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Dead Amp returns to life

Discussion in 'Amps and Cabs [BG]' started by Nagrom, Jun 5, 2011.


  1. Nagrom

    Nagrom

    Mar 21, 2004
    Western Canada
    At the gig last night my amp pooched during the second set. I finished the night through the PA. At the end of the night i checked it again and it was still dead. This morning it works, seemingly fine.

    4 ohm EA Whizzy 12m cab driven through a speakon cable by a Thunderfunk TFB420.

    Is there a protection circuit in the speaker?(bi-metal strip)

    I was running everything half open, with 40hz and below rolled off on the parametric.

    Anybody know what's going on?
     
  2. D.A.R.K.

    D.A.R.K. Supporting Member

    Aug 20, 2003
    Virginia
    Maybe an intermittent short in the speaker cable?
     
  3. dmrogers

    dmrogers Supporting Member

    Jan 26, 2005
    Eastman, GA
    Did your head still have power?

    Troubleshooting requires a process of elimination.

    You have the head, the cab, the speaker cable. We can omit the guitar and instrument considering you used the same to connect to the PA.

    Ideally, with a situation like this, it is best to troubleshoot right after it happens, or as soon as possible.

    If everything is working properly now, I would acquire a new or known good speaker cable and wait. If it happens again AND you still have power to the head, I would try the other speaker cable. If it still doesn't work, try plugging your head into another cab. Even if you have to use a PA cab or guitar cab. You don't have to give it much power to see if it will work.


    Hope this helps. Good luck!
     
  4. Nagrom

    Nagrom

    Mar 21, 2004
    Western Canada
    Head is fine. No loss of AC. Had the cab die once before (last summer). Got it fixed under warrantee. Same speakon cable then, before, and now (EA factory cable)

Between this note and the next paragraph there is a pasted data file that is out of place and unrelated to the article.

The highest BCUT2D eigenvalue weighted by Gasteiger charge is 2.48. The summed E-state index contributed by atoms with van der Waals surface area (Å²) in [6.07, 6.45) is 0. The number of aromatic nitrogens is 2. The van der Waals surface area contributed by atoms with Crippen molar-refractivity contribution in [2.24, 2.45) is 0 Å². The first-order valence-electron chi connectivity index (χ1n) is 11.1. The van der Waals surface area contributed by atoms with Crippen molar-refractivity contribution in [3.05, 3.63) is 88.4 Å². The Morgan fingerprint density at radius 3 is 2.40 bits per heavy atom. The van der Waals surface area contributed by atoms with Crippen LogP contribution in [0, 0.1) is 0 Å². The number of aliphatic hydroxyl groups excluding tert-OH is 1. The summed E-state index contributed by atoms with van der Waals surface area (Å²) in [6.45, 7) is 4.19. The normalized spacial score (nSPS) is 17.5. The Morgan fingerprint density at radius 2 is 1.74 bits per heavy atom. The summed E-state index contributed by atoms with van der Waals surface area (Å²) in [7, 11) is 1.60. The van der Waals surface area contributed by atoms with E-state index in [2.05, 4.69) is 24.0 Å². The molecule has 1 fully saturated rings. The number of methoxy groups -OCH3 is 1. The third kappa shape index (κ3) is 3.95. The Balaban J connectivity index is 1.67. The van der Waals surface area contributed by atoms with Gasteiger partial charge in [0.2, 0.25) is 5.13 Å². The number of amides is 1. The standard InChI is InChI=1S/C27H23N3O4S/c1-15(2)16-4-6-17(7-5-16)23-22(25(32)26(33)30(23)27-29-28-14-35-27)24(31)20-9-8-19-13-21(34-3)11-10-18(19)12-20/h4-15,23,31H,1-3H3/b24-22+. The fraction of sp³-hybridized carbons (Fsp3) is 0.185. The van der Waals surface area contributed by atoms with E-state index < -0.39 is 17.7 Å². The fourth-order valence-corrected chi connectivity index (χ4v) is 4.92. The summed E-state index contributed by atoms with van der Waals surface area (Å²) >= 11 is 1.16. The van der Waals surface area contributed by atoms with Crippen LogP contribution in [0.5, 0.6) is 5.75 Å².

No bad smells.

    An intermittent short would than taken out an output fuse or component under load, I think.
     
  5. Nagrom

    Nagrom

    Mar 21, 2004
    Western Canada
    Just fiddled with the cable, unscrewed the ends, jiggled them a bit, put it back together. Amp is now a bit hummy, used to be dead quiet. Maybe the cable has gone south?
     
  6. RickenBoogie

    RickenBoogie

    Jul 22, 2007
    Dallas, TX
    Use a new cable, and you'll have the answer.
     
  7. Nagrom

    Nagrom

    Mar 21, 2004
    Western Canada
    Got a new cable. No change.
     
  8. southpawpa

    southpawpa

    Feb 16, 2011
    Speaker jack then perhaps?
     
  9. Hi.

    ^This. Or the solder joints most likely.

    For numerous reasons, soldering a relatively thick leg of the jack is nearly impossible it seems. After a faulty cable, the jack solder joints is the most likely culprit.

    The non PCB types are marginally better, some of the PCB ones, horrible. Especially if the PCB has the cross-over inductors on it as well.

    Regards
    Sam
     
  10. Munjibunga

    Munjibunga Total Hyper-Elite Member Gold Supporting Member

    May 6, 2000
    San Diego (when not at Groom Lake)
    Independent Contractor to Bass San Diego
    That happened to me at my first gig with my Heart-Rock. Turns out, I pushed both the mute button and the A/B button when we went on break. When we came back, I pushed the mute button to unmute it but, since I was plugged into A and had B selected, no sound. I whipped out my Walter Woods spare, played the gig, and realized what had happened as we were tearing down.
     
  11. Nagrom

    Nagrom

    Mar 21, 2004
    Western Canada
    I played the gig this afternoon with the new cable and all seems fine. Go figure.
     
  12. Hi.

    Cold/cracked solder joints do behave just like that.

    In order to avoid nasty surprises in the future, I'd check the soldered connections in any case.

    I've never seen or heard a Speakon jack going bad all by itself, but that doesn't mean it's not possible. Especially with the numerous imitations to the Neutrik ones there is on the market.

    Regards
    Sam
     

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